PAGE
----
This was the expanded written version of the testimony I planned to give at the House Appropriations hearing on SB 5062. Plans changed and I wound up discussing something different, but I still filed it as written testimony.
Mr. Chair, Ranking Member, and members of the Appropriations committee,
I’m Jon Pincus from Bellevue, a technologist and entrepreneur, and former General Manager of Strategy Development at Microsoft. I'm also one of the leaders of Indivisible Plus Washington, a grassroots activism group with more than 20,000 members across the state.
I OPPOSE SB 5062 in its current form for a long list of reasons. This testimony focuses on the fiscal aspects of SB 5062 and covers four points:
- The paltry $1.2 million budget allocated to the AG’s Office for 2021-2023, decreasing in future years, is insufficient for enforcement or deterrence
- Strengthening the very limited private right of action, and allowing cities and county attorneys to enforce the law as well, can improve enforcement and deterrence without incurring additional taxpayer cost
- The “right to cure” should be removed
- If those fixes are not made, the bill as budgeted will not protect Washingtonians’ privacy -- so please vote “no”
The budget is insufficient for enforcement or deterrence
Other than the very limited private right of action in Section 111, allowing individuals to sue for injunctive relief and costs, Section 112 of the bill limits enforcement “solely” to the AGO. As a result, the AGOs paltry budget of $1.2 million for 2021-2023 (3.6 FTEs), decreasing in future years, is not sufficient to protect Washingtonians privacy.
Look at the evidence from elsewhere. European budget allocations are much larger. Ireland’s data protection commission, for example, has a $23 million annual budget despite having a population smaller than Washington state. Even so, European data protection enforcement has been held back by lack of resources. Just last week, the EU Parliament issued a resolution criticizing enforcement, noting that cases referred to the Irish DPA in 2018 still have not been heard and that the Irish DPA closes most cases with a settlement rather than a sanction.
California’s experience is also instructive here. In the only case settled so far under their 2018 CCPA, the settlement gave $2 to each person who had been harmed, but did not impose any additional civil penalties. California’s newer CPRA allocates an annual budget starting at $10 million / year, which must be increased by the legislature “as may be necessary to carry out the provisions of this title.”
With the current budget, the AGO estimates it can bring three investigations per year. And what if a large company violates the law? Joseph Jerome of Common Sense Media testified in the Ways & Means hearing that the average large company has 15 privacy lawyers. Facebook has over 150.
The AG’s has not been able to prevent Facebook’s and Google’s ongoing violations of Washington political advertising transparency laws, which continued despite a lawsuit and settlement in 2018 and a second lawsuit in 2020. With such minimal resources, it is hard to see them fairing better here. Unless significant changes are made, SB 5062 will require substantial additional investment if we are to have any hope of holding companies who break the law accountable -- or deterring others.
Strengthen the private right of action and allow local enforcement
Appropriation can resolve this fiscal problem by some straightforward changes.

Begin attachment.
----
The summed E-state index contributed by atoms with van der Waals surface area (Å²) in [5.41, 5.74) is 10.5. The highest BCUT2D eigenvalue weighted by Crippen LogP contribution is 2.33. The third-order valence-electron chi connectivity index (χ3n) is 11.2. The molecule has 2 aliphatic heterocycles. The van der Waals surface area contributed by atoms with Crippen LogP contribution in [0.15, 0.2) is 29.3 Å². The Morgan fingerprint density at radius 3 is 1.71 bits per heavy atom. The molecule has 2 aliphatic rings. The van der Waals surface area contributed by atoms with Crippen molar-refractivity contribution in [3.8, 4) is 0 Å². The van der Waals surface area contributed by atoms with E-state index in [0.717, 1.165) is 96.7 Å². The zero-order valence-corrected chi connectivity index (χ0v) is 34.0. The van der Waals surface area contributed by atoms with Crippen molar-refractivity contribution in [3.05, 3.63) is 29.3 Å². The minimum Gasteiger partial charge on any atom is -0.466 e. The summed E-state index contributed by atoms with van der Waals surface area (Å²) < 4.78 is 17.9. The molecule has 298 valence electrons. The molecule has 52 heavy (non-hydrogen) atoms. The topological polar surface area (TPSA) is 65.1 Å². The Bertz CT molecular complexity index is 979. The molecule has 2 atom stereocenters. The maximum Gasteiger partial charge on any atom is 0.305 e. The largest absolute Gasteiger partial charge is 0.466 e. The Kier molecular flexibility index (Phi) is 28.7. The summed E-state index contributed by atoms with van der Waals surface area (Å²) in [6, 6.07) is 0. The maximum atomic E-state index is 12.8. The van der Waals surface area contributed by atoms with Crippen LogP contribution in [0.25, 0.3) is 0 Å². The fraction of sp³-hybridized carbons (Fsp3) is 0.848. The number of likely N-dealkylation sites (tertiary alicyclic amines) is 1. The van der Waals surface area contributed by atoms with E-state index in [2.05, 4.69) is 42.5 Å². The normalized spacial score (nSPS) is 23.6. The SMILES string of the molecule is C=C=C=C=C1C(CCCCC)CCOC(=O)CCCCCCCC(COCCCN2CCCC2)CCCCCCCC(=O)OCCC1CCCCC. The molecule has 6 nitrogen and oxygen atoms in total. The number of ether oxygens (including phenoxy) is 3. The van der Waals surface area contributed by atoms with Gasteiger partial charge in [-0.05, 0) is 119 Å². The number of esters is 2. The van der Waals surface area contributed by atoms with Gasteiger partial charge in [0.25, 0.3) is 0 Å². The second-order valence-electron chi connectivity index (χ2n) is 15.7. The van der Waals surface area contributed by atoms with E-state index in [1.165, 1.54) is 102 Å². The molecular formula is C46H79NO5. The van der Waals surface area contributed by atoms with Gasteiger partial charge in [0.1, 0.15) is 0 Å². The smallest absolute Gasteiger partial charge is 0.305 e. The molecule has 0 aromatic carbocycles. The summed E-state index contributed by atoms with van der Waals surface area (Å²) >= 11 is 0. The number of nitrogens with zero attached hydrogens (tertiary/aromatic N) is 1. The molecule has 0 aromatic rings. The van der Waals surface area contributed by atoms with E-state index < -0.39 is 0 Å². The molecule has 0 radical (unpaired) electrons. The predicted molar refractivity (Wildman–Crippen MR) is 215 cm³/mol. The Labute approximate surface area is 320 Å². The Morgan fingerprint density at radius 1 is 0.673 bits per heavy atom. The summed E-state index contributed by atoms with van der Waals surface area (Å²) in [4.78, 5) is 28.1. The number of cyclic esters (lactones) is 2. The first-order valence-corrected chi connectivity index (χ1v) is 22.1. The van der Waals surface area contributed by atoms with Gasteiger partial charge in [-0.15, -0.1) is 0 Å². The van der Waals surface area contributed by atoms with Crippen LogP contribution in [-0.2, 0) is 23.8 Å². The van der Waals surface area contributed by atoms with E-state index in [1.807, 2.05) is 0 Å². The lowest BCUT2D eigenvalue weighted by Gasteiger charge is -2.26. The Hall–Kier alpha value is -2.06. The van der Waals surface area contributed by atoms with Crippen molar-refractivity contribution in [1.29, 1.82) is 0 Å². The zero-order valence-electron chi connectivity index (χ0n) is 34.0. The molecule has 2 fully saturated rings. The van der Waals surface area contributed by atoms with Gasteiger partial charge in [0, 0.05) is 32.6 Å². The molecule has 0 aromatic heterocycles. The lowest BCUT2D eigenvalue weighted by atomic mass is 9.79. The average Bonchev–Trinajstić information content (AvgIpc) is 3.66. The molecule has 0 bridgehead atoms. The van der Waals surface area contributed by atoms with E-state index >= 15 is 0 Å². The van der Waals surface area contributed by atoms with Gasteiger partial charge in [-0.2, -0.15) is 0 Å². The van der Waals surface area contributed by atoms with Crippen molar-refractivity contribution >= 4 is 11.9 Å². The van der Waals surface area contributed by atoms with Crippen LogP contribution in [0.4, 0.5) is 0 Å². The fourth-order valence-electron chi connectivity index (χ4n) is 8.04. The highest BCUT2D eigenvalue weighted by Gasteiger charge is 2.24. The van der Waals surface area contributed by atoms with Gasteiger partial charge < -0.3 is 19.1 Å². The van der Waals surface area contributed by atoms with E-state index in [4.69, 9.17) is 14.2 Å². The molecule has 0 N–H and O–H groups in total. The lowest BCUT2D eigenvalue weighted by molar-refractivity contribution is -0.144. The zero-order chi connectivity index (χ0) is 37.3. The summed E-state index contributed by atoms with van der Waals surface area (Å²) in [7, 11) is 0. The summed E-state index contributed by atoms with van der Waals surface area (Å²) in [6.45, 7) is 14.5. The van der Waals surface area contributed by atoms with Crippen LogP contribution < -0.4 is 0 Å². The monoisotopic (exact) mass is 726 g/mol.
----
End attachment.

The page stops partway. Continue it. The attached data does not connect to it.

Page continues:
- Replace Section 111, the limited private right of action, with HB 1433’s Section 10 (1)
- Remove the word "solely" from Section 112 (1) to allow local enforcement
The much stronger private right of action in HB 1433 allows courts to award damages and civil penalties as well. This allows private actions to act as enforcement action -- and the threat of a private action becomes much more of a deterrent.
In addition, SB 5062’s Section 113 already provides that moneys from civil penalties can be used to fund the recovery of the AGs attorney fees and costs. If private actions can also lead to civil penalties, AG resources for enforcement can also increase over time -- without additional cost to the taxpayer.
Consumer groups such as WashPIRG and Consumer Federation of America generally support a stronger private right of action. Even Consumer Reports, who backs the current version of the bill, said in their March 26 letter to Rep. Hansen that "We would prefer a private right that would also afford consumers monetary relief."
Remove the right to cure
The AG’s office has testified that “right to cure” will be a drain on their resources. As Consumer Reports said in their March 26 letter, the right to cure is a ““get-out-of-jail-free” card” that “ties the AG’s hands and signals that a company won’t be punished for breaking the law”.
Again, the evidence from California is instructive here. Their 2018 CCPA law had a right to cure, and the AG’s initial right-to-cure letters focused on sites missing either key privacy disclosures from their privacy notices or a clear opt-out link.
Why should taxpayers fund free testing that companies running the sites should do on their own? Californians decided they shouldn’t, and removed the right-to-cure in 2020 CRPA, adopted by referendum.
The amendment adopted by CR&J last week introduces a one-year sunset for the right to cure. But there’s no reason to do this for even a year. Section 112 (4) should be removed.
If these fixes are not made, please vote “no”
A privacy bill without enforcement or deterrence will not protect Washingtonians. Instead, it gives the cover of law -- and the legislature’s endorsement -- to the current situation where there are virtually no consequences for predatory and exploitative behavior.
So if these improvements are not made, I ask you to vote “no” on SB 5062, the Bad Washington Privacy Act.
Jon Pincus, Bellevue, 98005